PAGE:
When asked for my top five marketing disasters, I figured you guys would already know the real biggies. You know, the likes of Hoover's spectacularly short-sighted £50m 'Free Flights' fiasco, or Coca-Cola's blunderous 'New Coke - it really tastes better’ (said nobody, ever) ignominy. So I thought I'd look at some of the lesser-known and more amusing debacles to grace our noble profession, that also happen to be some of my personal favourites.
Microsoft’s Windows 7 Party
So, who wants to hold a non-ageist, non-sexist, non-racist, non-anything that could be vaguely offensive to anyone, rip-roaring, rambunctious shindig round at their place to celebrate the launch of a new PC operating system?
I know, it sounds just swell. Apparently some wise Microsoft marketer thought we’d all want to do the same when Windows 7 hit the shelves in 2009. Unfortunately I seem to have lost the home video from my Windows 7 Launch Party, but from the few hazy memories remaining from that wild night, I’m pretty sure it was exactly like this.
Qualcomm ‘Born Mobile’ at CES 2013
‘Qualwho?’ I hear you ask. At this year’s Consumer Electronics Show in Las Vegas, the honour of hosting the conference keynote shifted from the incumbent Windows 7 Party animals, Microsoft, to Qualcomm, the guys who make processors for mobile devices.
The CEO took to the stage with misguided confidence and proceeded to orchestrate a display so cringeworthy and bizarre, it has to rank as the worst of the burgeoning fad of mega-budget (and usually cringeworthy and bizarre) tech product launches that seem to be so en vogue amongst the Silicon Valley big dogs.
The painfully choreographed horror show that followed featured a slew of obnoxiously clichéd youths professing to be ‘born mobile’, which essentially was the gist of the whole pantomime.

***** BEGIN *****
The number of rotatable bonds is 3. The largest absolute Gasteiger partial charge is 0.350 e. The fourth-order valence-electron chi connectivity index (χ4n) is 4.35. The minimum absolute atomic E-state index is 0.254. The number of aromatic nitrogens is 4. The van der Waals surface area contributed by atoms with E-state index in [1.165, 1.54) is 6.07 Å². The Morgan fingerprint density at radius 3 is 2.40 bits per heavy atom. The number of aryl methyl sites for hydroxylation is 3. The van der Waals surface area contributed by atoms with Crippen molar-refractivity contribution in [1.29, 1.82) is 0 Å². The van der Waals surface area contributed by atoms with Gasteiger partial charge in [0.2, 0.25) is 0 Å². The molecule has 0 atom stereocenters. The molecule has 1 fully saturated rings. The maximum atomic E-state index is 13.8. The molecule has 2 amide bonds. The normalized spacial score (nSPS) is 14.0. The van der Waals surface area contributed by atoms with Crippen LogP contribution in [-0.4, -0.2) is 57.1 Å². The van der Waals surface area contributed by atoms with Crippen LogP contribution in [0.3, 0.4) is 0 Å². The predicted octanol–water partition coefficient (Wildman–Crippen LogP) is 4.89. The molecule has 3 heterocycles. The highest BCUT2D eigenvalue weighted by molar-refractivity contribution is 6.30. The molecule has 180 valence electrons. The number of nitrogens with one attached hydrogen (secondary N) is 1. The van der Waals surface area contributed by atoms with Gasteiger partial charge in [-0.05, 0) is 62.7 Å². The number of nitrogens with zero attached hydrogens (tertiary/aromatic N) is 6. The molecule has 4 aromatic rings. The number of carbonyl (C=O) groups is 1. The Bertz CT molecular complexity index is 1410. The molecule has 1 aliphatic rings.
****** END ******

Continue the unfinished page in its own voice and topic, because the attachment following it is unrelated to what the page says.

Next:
In a glorious twist of fail, those outside the keynote trying to witness the unfolding tragedy on their phones found that the Qualcomm CES live stream site wasn’t supported on their (Qualcomm powered) mobiles. Oh dear.
Okay, so this isn’t a marketing disaster as such, but the incorrect use of this questionable technology has to get a mention when discussing marketing failures. Rather than let me extol the virtues of the QR Code, let my old mate Alex Blagg give you the lowdown on how these curious hieroglyphs found their way onto your Golden Gaytime wrapper. He gets a bajillion hits don’t-ya-know.
Next Model competition
If you give the good ol’ public a stage, you've gotta be ready for what they do on it. A caution that the folks over at Next (a clothing retailer in the UK) obviously weren’t privy to when they ran this charming little model search competition on Facebook. They were hoping the good people of the UK would use their keen model-spotting talents to unearth the next Kate Moss from over 5,000 online entries.
Unfortunately they didn’t account for the wonderfully juvenile people of the Internets, who rallied behind Roland Bunce, an aesthetically unconventional computer science graduate from Belfast. Roland notched up 66,000 votes compared to the stunning second place contender with a mere 98.
Too bad he pulled out of the competition before we got to see his blue steel.
Susan Boyle’s Album Launch Party
To help spread the thrilling news of Susan Boyle’s eagerly awaited new album, one of her promotional people thought they’d create what us ‘born mobile’ kids call a hashtag. And here it is: #Susanalbumparty. Says it all, really.
Digital Creative Director